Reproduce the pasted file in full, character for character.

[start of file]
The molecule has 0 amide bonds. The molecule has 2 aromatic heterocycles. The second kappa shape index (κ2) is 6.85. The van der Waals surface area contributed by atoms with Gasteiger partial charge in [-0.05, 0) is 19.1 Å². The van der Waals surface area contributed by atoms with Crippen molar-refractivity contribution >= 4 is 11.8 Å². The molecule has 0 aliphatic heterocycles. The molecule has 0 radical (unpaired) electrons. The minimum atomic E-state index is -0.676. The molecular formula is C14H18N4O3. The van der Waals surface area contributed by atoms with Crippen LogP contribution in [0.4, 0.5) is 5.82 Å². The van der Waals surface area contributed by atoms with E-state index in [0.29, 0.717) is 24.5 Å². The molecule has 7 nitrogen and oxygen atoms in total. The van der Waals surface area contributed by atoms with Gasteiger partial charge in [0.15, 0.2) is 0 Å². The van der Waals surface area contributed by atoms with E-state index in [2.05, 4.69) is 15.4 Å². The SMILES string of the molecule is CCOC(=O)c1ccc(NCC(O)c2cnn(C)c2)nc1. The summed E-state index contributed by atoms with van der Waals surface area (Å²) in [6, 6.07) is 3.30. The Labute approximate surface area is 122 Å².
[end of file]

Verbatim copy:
The molecule has 0 amide bonds. The molecule has 2 aromatic heterocycles. The second kappa shape index (κ2) is 6.85. The van der Waals surface area contributed by atoms with Gasteiger partial charge in [-0.05, 0) is 19.1 Å². The van der Waals surface area contributed by atoms with Crippen molar-refractivity contribution >= 4 is 11.8 Å². The molecule has 0 aliphatic heterocycles. The molecule has 0 radical (unpaired) electrons. The minimum atomic E-state index is -0.676. The molecular formula is C14H18N4O3. The van der Waals surface area contributed by atoms with Crippen LogP contribution in [0.4, 0.5) is 5.82 Å². The van der Waals surface area contributed by atoms with E-state index in [0.29, 0.717) is 24.5 Å². The molecule has 7 nitrogen and oxygen atoms in total. The van der Waals surface area contributed by atoms with Gasteiger partial charge in [0.15, 0.2) is 0 Å². The van der Waals surface area contributed by atoms with E-state index in [2.05, 4.69) is 15.4 Å². The SMILES string of the molecule is CCOC(=O)c1ccc(NCC(O)c2cnn(C)c2)nc1. The summed E-state index contributed by atoms with van der Waals surface area (Å²) in [6, 6.07) is 3.30. The Labute approximate surface area is 122 Å².